“Call it a clan, call it a network, call it a tribe, call it a family: Whatever you call it, whoever you are, you need one.”– Jane Howard
Family relationships are enduring and consequential for wellbeing across the whole of your life. For better and for worse, family relationships play a central role in shaping your well-being. Family relationships may become even more important to well-being as you age, perhaps needs for caregiving of parents or grandparents increase, and social ties in other domains such as the workplace become less central in your life.
A bad relationship can have a negative affect on your wellbeing, which can have knock-on effects to your other relationships and your overall wellbeing.
A good relationship can have a positive affect on your wellbeing, which can improve your other relationships and your overall wellbeing.
One of the simplest ways to improve your relationship is to talk open and honestly with each other. Sharing thoughts and feelings makes it easier for you to understand and strengthen your relationships. Don’t be afraid to let people know they are making you sad. Conversely share things that make you happy and feel positive, spread the love.
It is important to recognise the type of relationship you share with your family. Relationships should be two-way and symbiotic and joyful for all. There are times you will fell ‘leaned on’ or ‘put out’. At other times you will be doing the ‘leaning’. A game of give and take.
However you should recognise a one-way parasitic relationship, where you feel it’s all give and no take. At these times it is essential you speak up and communicate your feelings, as they can easily fester and become toxic.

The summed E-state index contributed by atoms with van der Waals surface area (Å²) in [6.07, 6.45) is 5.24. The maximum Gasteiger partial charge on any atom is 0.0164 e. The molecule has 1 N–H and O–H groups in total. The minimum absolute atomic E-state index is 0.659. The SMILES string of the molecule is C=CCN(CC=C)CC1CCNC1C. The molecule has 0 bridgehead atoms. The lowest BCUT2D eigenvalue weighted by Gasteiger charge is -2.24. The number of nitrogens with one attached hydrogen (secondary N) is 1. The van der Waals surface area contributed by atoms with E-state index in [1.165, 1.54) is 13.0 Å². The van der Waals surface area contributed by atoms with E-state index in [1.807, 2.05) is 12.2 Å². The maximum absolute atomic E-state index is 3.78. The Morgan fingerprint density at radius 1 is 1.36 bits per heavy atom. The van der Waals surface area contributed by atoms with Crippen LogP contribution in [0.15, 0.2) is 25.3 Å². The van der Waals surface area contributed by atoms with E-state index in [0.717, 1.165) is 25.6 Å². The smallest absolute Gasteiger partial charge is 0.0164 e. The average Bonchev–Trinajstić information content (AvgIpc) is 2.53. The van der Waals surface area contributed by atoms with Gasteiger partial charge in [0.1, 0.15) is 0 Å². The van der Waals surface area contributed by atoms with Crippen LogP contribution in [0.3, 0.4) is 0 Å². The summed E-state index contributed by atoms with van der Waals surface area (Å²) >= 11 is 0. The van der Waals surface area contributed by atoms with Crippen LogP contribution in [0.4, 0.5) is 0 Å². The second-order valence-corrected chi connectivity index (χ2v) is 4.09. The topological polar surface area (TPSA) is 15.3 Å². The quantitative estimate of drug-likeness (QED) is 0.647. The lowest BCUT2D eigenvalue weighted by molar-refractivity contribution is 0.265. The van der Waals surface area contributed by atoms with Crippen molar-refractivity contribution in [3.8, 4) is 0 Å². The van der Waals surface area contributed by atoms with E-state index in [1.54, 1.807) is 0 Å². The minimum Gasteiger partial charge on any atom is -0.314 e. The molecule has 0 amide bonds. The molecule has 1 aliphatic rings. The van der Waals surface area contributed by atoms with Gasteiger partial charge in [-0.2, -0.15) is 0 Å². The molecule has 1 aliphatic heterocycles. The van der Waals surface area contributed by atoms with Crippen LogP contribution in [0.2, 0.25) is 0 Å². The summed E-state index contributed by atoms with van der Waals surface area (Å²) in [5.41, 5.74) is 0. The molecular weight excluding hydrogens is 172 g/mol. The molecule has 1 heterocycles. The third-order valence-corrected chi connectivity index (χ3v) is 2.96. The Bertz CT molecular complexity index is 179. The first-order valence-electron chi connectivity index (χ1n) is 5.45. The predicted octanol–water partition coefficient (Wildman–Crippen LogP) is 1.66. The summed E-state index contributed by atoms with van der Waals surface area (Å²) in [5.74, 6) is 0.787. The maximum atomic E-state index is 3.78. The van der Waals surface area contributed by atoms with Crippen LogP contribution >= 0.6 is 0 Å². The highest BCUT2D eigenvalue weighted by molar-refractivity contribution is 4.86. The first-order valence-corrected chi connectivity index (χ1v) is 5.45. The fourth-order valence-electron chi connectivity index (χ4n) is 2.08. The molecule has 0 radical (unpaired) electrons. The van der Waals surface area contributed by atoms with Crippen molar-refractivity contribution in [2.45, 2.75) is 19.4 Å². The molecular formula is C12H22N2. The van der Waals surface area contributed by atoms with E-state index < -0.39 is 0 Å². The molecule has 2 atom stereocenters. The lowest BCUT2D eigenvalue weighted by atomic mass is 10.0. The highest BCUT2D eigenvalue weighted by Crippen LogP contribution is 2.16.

The sooner you realise the relationship is failing the sooner you can do something about it.
There are many ways to fix broken relationships, with simply talking being the easiest way. In some cases the relationship is so damaged you can’t bring yourselves to talk, so using a mediator, another family member or a friend of the family can help. A third party can sometimes bring an alternative perspective on your relationship.
In some cases you don’t want to air grievances with your family or friends, and feel you need a truly neutral party. There are a number of charities that can help reconcile family differences. There is also private counselling. You should never be to afraid to suggest charitable help counselling, especially if you have exhausted all other methods and really want to repair your relationship.
It is easy to think of a relationship as irreconcilable, especially if it will be simply to painful to try and fix. Where a relationship is abusive (physical or mental) it may become untenable, and you need to cast aside that relationship for the good of your own mental wellbeing.
This is never an easy decision, but in some cases it could the right and only decision. You should never try to make this level of decision in isolation, you will need strong support, either good friends, other family or charity or counselling. Making such a decision will take it’s toll and having strong support for your choice will make it more bearable.
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